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My setting I've been working on for the past few years has giant floating creatures (I know, very original) that the local sapients often live on like sky islands, maybe cultivating some kind of airborne algae on them. With a gravity of 1.18g (or as low as ~0.6g if necessary), how dense would the atmosphere need to be to support a creature big (and, in places, strong) enough to have a small, by our standards, house on their back? Additionally, what reason would such a creature have to be floating around at least a couple hundred metres above sea-level?

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    $\begingroup$ In general it's best to take one question at a time. Your question about the reason to be living up there is worth its own chapter, and could (and likely should) be removed and reserved for later. For this specific reasons question, I invite you to think strategy beforehand : What is up there that you could gain from : food, free space, vantage point...? What is there you don't want to be next to below (generally hazards)? This should give a basic goal to reach, both for you and us if we try to answer this question. $\endgroup$ May 12, 2023 at 15:59

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With a gravity of 1.18g (or as low as ~0.6g if necessary)

Gravity is irrelevant; for aerostatic lift, gravity cancels out, and a given aerostat will have the same mass-lifting capacity in a given atmosphere under any gravitational pull.

how dense would the atmosphere need to be to support a creature big (and, in places, strong) enough to have a small, by our standards, house on their back?

How small of a house? We can build airships that fly in our own atmosphere, and airships are theoretically possible on Mars.

Ultimately, size also doesn't matter for aerostats--as long as you can maintain low enough density, aerostats of equal density will float just as well at any size. Airships are big just because of square-cube scaling laws which make it easier to construct lower-density structures at larger sizes. A lower atmospheric density just means that you need a bigger lifting volume per unit of payload--or, in your case, a larger creature per size of house.

So, decide how big a "small house" is, and how large you want the creatures to be, and that'll tell you how dense the atmosphere has to be for a creature of that size to support a house of that size.

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Fine descriptive answers, but no quantitative answers to an ultimately straightforward physics question, so:

The atmospheric density must be the same as the density of the structure you want to be neutrally buoyant in the atmosphere: $(m_{house}+m_{fish})/(V_{house}+V_{fish})$.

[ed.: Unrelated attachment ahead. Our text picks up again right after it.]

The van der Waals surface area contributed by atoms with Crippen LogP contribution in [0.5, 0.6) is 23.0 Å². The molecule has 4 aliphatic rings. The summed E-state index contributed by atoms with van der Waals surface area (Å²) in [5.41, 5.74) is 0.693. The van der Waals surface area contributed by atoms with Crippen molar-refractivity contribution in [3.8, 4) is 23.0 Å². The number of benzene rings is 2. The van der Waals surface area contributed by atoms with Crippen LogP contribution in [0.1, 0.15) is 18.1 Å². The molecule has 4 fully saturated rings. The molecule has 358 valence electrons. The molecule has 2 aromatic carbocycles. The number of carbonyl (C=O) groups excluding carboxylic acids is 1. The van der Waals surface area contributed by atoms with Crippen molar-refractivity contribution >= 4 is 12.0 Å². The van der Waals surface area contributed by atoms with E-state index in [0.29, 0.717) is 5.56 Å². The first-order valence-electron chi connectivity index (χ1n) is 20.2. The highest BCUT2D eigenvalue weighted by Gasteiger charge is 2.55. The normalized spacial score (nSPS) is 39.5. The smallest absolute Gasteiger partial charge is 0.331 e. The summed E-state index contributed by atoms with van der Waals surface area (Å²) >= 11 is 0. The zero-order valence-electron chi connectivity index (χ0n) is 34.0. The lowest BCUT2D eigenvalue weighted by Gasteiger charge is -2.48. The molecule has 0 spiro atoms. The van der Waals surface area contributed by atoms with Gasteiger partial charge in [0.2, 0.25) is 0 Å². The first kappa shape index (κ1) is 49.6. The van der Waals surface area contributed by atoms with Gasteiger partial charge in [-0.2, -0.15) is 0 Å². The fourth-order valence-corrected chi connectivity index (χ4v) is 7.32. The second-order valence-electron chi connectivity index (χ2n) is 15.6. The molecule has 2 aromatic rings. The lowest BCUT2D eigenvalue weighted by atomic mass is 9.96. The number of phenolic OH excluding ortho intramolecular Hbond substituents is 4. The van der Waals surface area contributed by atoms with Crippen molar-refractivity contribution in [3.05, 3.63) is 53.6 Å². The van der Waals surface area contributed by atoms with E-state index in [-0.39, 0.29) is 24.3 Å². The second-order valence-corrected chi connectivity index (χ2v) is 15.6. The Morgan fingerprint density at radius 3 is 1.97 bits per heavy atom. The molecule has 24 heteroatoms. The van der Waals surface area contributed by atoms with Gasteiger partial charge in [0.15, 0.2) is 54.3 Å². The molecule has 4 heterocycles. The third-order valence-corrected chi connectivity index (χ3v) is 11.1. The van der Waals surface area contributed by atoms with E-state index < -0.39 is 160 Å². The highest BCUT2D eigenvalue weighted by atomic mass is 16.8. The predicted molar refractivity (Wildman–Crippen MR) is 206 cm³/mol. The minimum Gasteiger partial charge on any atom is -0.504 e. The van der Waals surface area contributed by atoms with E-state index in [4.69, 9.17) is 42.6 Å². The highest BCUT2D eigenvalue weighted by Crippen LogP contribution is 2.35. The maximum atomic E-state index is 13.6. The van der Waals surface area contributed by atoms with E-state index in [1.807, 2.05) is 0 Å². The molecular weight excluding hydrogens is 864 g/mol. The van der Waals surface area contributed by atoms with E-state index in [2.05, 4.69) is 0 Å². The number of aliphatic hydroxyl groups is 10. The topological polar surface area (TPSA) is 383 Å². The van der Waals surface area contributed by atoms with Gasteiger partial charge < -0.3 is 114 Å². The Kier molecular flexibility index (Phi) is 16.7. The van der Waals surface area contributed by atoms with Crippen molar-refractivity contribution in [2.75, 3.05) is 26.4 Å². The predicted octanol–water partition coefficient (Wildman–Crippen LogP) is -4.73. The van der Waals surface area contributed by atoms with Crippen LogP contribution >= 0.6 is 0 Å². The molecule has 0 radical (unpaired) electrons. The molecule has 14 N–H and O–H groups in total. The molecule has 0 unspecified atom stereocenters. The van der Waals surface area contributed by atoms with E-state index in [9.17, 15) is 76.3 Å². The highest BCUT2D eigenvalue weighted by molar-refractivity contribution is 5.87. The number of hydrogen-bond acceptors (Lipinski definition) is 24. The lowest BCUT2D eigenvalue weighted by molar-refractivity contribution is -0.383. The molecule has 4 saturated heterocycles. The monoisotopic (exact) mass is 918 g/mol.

Where $m$ is mass and $V$ is displaced volume. You can probably approximate $V_{house} = 0$ since most of the space it seems to take up is just air. Gravity is irrelevant except as a contributor to atmospheric density.

I think anything you do to try to scientifically justify such a creature will be less plausible than magic, so I would suggest just using magic and calling it a day.

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FRAME CHECK: Cyanobacteria might help solve the problem

Rather than worrying so much about gravity etc there are species of cyanobacteria that produce hydrogen gas as part of their metabolic processes. You could stretch the rules of biology (as understood on Earth) to posit the ancestors of your jelly fish entering a symbiotic relationship with one or more strains of these bacteria.

Initially these bacteria resided in the small transparent hollow spaces in the top of the jelly where they had access to sunlight, protection from the elements and a humid environment. In exchange they produced hydrogen and some of the jellies nutritional requirements. Over time the surface area of the jelly increased to allow more sunlight to reach the bacterial and more food to be produced. And as they got larger the jellies also evolved to trap more of the hydrogen as a weigh saving technique. Slowly it got to the point where, from time to time they would be lofted out of the ocean and into the air during high winds until finally they reached the point where they could float above the ocean's surface more or less permanently.

While this helped protect them from predators the problem remained however that the the bacteria still don't supply the animals with all of their nutritional needs so the jellies have to return to the oceans surface from time to time to feed/hydrate and possibly also reproduce.

Keep the process going long enough and you end up with large, if not giant jellyfish who use multiple eyes to track the sun/moon/stars combined with flexible sails (crests) and/or specialized limbs as 'rudders' to navigate your worlds winds and oceans. You might even imagine annual migrations around the circumference of the planet with the jellies instinctively rising higher in the air as they approach land masses and going into fasting mode until they reach the ocean again. Of course most, if not all of them may fail to make it so every year the new generation is founded by the luckiest if not best 'flyers'.

Hope this helps.

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I don't think that's happening at at the g levels you propose, at least not for a creature of "reasonable size" and/or livable conditions. Atmospheric density is related to various factors such as composition, gravity, and pressure. But changing any of these enough to make things easily float also makes them quite deadly. They don't really stay gaseous as they get denser and denser and become inhospitable long before they ever get that dense.

Let's take a houseboat as an example. That's a floating house. So the atmosphere would be more of an ocean of liquid than a gaseous atmosphere. But atmospheric pressure is a gradient so that means that the altitude where the house could float (i.e. where your head is as you walk around) would be almost just as dense. You'd basically be in an ocean of sorts. Quite inhospitable.